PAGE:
A New York bakery called the Flour Shop has established a presence on Instagram ​that it credits​ with producing 100 percent of its sales. Their cakes and cookies are highly visual, of course. All they need to do is post a photo of their famous Rainbow Cake or the product of the week and customers come running (we can assume they’re sending in orders or picking up curbside for now). The medium can be a salvation, and it costs nothing but the time it takes to photograph and post. In this case, a local business doesn’t need to have a vast following — if the followers are loyal and engaged, even 1,000 will do. The business can also boost its revenue further by placing IG ads — and if it’s effective for their audience, expand the targeted advertising to Facebook and Twitter as well.

You can sell someone else’s products and garner commissions.

As an example, Dominique Sasche of Houston, TX, (@DominiqueSasche) is an Emmy-winning broadcaster. She also has an avid following on YouTube and Instagram who watch her beauty and lifestyle content. While she doesn’t overtly act as a salesperson for anyone’s products, you had better believe that when she tests “seven eye concealers in seven days,” all eyes (yes, pun intended) are on her. Through sponsors and connections to subscription products, she is able to augment her producer salary, which public estimates have pegged at $800,000 a year. Her work as an influencer is, very literally, a “second job,” but the results are superb.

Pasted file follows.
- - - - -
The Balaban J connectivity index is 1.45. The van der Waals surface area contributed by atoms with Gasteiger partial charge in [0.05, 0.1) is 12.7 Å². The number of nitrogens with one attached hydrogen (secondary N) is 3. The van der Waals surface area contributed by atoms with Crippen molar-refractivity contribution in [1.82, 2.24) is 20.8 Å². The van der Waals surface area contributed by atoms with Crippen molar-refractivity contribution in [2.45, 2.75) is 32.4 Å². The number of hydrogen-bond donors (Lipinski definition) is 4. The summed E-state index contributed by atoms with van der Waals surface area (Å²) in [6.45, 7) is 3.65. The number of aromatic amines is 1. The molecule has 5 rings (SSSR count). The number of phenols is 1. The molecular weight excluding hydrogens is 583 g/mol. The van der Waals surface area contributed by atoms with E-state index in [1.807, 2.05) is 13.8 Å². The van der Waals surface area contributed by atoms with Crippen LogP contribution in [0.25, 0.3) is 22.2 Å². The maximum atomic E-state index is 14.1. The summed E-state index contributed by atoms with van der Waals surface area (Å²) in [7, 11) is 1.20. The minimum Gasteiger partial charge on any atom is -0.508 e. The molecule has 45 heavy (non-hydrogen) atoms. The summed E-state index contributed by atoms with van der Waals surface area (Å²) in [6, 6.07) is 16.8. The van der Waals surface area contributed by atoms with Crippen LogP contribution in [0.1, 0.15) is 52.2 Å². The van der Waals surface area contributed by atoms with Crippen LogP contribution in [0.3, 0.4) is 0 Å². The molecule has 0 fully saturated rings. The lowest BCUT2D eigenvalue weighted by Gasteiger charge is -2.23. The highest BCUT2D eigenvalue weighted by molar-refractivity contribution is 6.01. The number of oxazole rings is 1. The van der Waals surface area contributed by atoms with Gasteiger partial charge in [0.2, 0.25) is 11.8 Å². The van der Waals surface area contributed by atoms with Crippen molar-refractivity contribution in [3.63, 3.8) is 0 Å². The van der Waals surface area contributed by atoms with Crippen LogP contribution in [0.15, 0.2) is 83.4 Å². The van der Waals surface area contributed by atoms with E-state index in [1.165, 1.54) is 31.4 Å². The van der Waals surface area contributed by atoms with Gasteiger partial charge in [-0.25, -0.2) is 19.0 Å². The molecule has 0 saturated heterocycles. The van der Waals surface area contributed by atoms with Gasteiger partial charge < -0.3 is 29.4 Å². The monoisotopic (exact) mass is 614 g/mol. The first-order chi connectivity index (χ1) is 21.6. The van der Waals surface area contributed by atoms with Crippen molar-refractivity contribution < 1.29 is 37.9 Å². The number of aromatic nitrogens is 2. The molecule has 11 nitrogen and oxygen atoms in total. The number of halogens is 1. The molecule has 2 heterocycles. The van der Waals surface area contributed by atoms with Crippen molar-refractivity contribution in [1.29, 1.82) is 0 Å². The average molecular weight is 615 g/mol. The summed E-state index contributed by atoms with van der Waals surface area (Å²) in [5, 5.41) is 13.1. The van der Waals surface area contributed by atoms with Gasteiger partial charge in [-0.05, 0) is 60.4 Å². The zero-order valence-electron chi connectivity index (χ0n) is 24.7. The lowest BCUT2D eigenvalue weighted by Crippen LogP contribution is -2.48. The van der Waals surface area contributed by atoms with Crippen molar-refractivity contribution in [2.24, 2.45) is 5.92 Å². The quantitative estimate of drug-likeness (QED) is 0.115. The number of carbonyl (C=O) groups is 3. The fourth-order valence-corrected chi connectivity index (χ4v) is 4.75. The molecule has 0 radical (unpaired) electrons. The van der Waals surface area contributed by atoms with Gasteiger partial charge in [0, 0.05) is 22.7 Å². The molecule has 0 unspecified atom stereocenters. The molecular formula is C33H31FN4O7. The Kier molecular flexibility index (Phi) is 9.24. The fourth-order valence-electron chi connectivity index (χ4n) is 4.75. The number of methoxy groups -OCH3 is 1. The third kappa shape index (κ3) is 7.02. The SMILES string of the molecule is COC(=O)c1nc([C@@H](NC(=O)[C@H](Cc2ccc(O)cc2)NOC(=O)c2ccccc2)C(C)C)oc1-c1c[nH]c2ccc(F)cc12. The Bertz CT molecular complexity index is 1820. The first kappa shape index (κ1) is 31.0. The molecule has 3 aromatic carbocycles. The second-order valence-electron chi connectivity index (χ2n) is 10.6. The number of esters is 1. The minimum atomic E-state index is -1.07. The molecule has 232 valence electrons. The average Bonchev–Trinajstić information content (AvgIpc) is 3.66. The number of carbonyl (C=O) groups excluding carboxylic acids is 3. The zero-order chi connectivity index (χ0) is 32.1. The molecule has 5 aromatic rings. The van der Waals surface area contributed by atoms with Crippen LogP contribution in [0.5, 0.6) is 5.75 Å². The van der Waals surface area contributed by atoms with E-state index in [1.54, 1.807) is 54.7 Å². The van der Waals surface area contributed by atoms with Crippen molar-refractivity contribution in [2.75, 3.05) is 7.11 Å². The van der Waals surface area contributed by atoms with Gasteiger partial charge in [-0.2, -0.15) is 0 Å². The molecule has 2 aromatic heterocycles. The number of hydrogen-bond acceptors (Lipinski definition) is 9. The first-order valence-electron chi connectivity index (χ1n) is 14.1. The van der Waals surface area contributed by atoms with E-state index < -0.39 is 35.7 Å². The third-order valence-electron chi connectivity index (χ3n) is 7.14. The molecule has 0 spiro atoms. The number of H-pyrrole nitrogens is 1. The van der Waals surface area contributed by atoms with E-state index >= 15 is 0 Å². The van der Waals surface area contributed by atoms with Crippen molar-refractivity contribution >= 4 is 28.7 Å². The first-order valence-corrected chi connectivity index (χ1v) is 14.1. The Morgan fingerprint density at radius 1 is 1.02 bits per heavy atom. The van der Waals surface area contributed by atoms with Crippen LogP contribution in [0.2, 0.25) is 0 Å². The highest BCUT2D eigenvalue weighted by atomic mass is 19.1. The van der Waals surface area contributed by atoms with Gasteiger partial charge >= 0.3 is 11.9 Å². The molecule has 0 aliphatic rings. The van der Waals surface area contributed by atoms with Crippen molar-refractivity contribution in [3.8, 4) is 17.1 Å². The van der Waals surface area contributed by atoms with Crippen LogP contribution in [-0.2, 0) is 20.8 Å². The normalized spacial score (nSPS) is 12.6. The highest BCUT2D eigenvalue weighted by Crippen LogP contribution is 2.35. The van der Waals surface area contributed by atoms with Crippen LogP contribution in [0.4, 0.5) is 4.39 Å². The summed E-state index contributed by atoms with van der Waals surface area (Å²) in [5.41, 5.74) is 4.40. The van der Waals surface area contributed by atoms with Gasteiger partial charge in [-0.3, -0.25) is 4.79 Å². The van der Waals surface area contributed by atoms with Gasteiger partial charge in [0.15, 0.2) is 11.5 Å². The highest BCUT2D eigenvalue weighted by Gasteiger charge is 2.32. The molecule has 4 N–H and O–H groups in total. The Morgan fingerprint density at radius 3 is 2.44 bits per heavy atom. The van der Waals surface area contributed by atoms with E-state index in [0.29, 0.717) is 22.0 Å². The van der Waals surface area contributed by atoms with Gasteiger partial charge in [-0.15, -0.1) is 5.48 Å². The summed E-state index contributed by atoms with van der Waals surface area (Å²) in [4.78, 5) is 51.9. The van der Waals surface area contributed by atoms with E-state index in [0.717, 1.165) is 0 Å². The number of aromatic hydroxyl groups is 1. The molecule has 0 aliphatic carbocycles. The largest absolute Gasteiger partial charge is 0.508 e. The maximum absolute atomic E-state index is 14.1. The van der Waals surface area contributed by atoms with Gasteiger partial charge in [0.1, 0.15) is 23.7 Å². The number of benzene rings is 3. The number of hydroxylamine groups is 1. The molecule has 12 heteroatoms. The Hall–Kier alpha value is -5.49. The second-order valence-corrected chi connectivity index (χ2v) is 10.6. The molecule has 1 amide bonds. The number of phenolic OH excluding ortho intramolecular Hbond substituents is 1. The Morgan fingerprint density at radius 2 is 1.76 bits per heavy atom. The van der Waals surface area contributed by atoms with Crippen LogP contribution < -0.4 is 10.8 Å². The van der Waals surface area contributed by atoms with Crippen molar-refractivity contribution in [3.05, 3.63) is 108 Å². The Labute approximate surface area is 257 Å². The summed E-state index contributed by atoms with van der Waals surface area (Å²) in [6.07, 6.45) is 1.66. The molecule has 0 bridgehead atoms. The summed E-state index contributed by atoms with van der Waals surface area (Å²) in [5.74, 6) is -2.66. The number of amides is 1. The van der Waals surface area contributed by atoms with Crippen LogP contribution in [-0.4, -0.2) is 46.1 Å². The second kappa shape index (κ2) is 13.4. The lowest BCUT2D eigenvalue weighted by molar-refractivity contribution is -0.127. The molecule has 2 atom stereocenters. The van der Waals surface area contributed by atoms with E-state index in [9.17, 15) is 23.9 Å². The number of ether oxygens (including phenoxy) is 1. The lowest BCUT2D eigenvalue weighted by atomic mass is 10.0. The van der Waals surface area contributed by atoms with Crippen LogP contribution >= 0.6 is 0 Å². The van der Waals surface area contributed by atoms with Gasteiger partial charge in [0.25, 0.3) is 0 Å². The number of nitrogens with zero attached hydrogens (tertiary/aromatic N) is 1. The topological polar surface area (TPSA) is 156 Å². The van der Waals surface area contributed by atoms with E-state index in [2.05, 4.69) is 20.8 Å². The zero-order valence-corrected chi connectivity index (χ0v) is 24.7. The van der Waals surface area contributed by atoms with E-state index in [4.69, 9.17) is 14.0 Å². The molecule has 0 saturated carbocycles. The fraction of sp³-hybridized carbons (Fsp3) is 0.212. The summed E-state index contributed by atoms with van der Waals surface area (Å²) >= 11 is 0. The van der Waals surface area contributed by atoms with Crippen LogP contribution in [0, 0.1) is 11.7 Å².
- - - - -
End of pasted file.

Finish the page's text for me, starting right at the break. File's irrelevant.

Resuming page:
Related: What You Need to Know About Instagram’s New Ecommerce …

You can create a new career and business. ​

Twenty-something entrepreneur Zach Benson first won national accolades as a dancing champion and a finalist on the TV show, “So You Think You Can Dance.” He developed a unique breakdance style that garnered followers on YouTube and traveled through the world teaching dance for several years until an injury ended his dancing career. As with many displaced entrepreneurs, he used what he had — an audience — and proceeded to learn all he could about Instagram to create a new career as the owner of an agency, ​Assistagram,​ which builds and represents companies and influencers and matches them with sponsorship deals and accounts.

And then came Covid.

Interestingly, some individuals and products on IG are doing better than before during the current pandemic, as they provide desirable products and ideas to the vast marketplace that is largely sheltered at home. Cooking lessons, home improvement, recipes, crafts — all are winners. So are ideas for achieving fitness at home. But other sectors, such as travel and tourism, have faltered. So, what can entrepreneurs in these categories do?

In Benson’s case, his audience and network stayed intact during the months of isolation. For him, the challenge was a painful share of his corporate clients who suddenly paused or ended their work with him.